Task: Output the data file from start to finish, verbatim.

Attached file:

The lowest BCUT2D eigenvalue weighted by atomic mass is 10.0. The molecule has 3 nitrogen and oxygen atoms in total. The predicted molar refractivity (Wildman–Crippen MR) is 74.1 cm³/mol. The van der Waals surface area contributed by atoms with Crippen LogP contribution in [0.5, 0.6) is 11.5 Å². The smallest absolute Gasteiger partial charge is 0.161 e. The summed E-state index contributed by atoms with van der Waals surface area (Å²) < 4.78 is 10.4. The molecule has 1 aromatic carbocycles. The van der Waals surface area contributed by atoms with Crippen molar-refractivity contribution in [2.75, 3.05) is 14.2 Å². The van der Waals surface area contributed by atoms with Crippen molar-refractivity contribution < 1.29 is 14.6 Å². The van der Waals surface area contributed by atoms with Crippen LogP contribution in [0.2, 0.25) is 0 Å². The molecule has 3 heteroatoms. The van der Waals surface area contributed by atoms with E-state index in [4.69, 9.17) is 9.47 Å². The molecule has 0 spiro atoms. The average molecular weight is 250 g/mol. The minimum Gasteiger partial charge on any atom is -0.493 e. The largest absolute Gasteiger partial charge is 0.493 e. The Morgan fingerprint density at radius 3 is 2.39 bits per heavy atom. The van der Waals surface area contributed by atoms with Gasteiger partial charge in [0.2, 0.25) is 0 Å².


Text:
The lowest BCUT2D eigenvalue weighted by atomic mass is 10.0. The molecule has 3 nitrogen and oxygen atoms in total. The predicted molar refractivity (Wildman–Crippen MR) is 74.1 cm³/mol. The van der Waals surface area contributed by atoms with Crippen LogP contribution in [0.5, 0.6) is 11.5 Å². The smallest absolute Gasteiger partial charge is 0.161 e. The summed E-state index contributed by atoms with van der Waals surface area (Å²) < 4.78 is 10.4. The molecule has 1 aromatic carbocycles. The van der Waals surface area contributed by atoms with Crippen molar-refractivity contribution in [2.75, 3.05) is 14.2 Å². The van der Waals surface area contributed by atoms with Crippen molar-refractivity contribution < 1.29 is 14.6 Å². The van der Waals surface area contributed by atoms with Crippen LogP contribution in [0.2, 0.25) is 0 Å². The molecule has 3 heteroatoms. The van der Waals surface area contributed by atoms with E-state index in [4.69, 9.17) is 9.47 Å². The molecule has 0 spiro atoms. The average molecular weight is 250 g/mol. The minimum Gasteiger partial charge on any atom is -0.493 e. The largest absolute Gasteiger partial charge is 0.493 e. The Morgan fingerprint density at radius 3 is 2.39 bits per heavy atom. The van der Waals surface area contributed by atoms with Gasteiger partial charge in [0.2, 0.25) is 0 Å².